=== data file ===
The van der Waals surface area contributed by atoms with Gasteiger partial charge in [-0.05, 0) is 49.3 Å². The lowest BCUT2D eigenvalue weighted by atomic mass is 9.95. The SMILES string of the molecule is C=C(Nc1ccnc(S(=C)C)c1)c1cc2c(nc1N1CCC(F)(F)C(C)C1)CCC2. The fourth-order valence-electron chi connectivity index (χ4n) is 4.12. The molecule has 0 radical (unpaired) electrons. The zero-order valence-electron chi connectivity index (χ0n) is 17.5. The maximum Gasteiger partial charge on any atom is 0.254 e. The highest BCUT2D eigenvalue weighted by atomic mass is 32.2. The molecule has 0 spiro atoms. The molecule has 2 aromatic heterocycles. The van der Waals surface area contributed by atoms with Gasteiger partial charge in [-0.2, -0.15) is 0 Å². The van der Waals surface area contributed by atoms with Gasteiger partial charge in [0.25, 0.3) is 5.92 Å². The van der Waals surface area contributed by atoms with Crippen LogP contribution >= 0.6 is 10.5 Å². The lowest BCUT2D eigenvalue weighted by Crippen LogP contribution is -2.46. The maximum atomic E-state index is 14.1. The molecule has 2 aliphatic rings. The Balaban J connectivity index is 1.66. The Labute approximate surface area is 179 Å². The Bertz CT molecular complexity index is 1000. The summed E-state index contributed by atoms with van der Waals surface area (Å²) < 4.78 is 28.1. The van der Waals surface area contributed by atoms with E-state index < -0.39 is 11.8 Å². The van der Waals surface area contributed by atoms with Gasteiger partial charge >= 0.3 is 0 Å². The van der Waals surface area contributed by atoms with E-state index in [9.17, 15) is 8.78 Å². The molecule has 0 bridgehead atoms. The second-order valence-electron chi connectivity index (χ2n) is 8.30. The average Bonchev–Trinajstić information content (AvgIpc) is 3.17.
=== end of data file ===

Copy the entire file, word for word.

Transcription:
The van der Waals surface area contributed by atoms with Gasteiger partial charge in [-0.05, 0) is 49.3 Å². The lowest BCUT2D eigenvalue weighted by atomic mass is 9.95. The SMILES string of the molecule is C=C(Nc1ccnc(S(=C)C)c1)c1cc2c(nc1N1CCC(F)(F)C(C)C1)CCC2. The fourth-order valence-electron chi connectivity index (χ4n) is 4.12. The molecule has 0 radical (unpaired) electrons. The zero-order valence-electron chi connectivity index (χ0n) is 17.5. The maximum Gasteiger partial charge on any atom is 0.254 e. The highest BCUT2D eigenvalue weighted by atomic mass is 32.2. The molecule has 0 spiro atoms. The molecule has 2 aromatic heterocycles. The van der Waals surface area contributed by atoms with Gasteiger partial charge in [-0.2, -0.15) is 0 Å². The van der Waals surface area contributed by atoms with Gasteiger partial charge in [0.25, 0.3) is 5.92 Å². The van der Waals surface area contributed by atoms with Crippen LogP contribution >= 0.6 is 10.5 Å². The lowest BCUT2D eigenvalue weighted by Crippen LogP contribution is -2.46. The maximum atomic E-state index is 14.1. The molecule has 2 aliphatic rings. The Balaban J connectivity index is 1.66. The Labute approximate surface area is 179 Å². The Bertz CT molecular complexity index is 1000. The summed E-state index contributed by atoms with van der Waals surface area (Å²) < 4.78 is 28.1. The van der Waals surface area contributed by atoms with E-state index < -0.39 is 11.8 Å². The van der Waals surface area contributed by atoms with Gasteiger partial charge >= 0.3 is 0 Å². The van der Waals surface area contributed by atoms with E-state index in [9.17, 15) is 8.78 Å². The molecule has 0 bridgehead atoms. The second-order valence-electron chi connectivity index (χ2n) is 8.30. The average Bonchev–Trinajstić information content (AvgIpc) is 3.17.